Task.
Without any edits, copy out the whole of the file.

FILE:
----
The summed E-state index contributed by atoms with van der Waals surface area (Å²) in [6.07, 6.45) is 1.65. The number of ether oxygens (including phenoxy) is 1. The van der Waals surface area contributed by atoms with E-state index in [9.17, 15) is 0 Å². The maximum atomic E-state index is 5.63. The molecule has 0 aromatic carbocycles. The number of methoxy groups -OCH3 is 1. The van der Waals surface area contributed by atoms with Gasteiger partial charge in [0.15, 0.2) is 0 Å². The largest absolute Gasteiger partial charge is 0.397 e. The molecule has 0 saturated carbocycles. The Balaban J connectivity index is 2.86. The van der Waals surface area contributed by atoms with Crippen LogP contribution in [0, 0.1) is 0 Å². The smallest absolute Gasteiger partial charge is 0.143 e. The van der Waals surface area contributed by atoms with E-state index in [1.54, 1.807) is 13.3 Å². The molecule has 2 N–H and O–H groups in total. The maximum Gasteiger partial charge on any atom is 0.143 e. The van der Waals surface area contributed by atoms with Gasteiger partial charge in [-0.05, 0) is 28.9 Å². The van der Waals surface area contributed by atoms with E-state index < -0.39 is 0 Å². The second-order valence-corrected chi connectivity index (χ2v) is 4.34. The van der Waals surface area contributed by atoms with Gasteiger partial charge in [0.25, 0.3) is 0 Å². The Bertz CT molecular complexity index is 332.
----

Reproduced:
The summed E-state index contributed by atoms with van der Waals surface area (Å²) in [6.07, 6.45) is 1.65. The number of ether oxygens (including phenoxy) is 1. The van der Waals surface area contributed by atoms with E-state index in [9.17, 15) is 0 Å². The maximum atomic E-state index is 5.63. The molecule has 0 aromatic carbocycles. The number of methoxy groups -OCH3 is 1. The van der Waals surface area contributed by atoms with Gasteiger partial charge in [0.15, 0.2) is 0 Å². The largest absolute Gasteiger partial charge is 0.397 e. The molecule has 0 saturated carbocycles. The Balaban J connectivity index is 2.86. The van der Waals surface area contributed by atoms with Crippen LogP contribution in [0, 0.1) is 0 Å². The smallest absolute Gasteiger partial charge is 0.143 e. The van der Waals surface area contributed by atoms with E-state index in [1.54, 1.807) is 13.3 Å². The molecule has 2 N–H and O–H groups in total. The maximum Gasteiger partial charge on any atom is 0.143 e. The van der Waals surface area contributed by atoms with Gasteiger partial charge in [-0.05, 0) is 28.9 Å². The van der Waals surface area contributed by atoms with E-state index < -0.39 is 0 Å². The second-order valence-corrected chi connectivity index (χ2v) is 4.34. The van der Waals surface area contributed by atoms with Gasteiger partial charge in [0.25, 0.3) is 0 Å². The Bertz CT molecular complexity index is 332.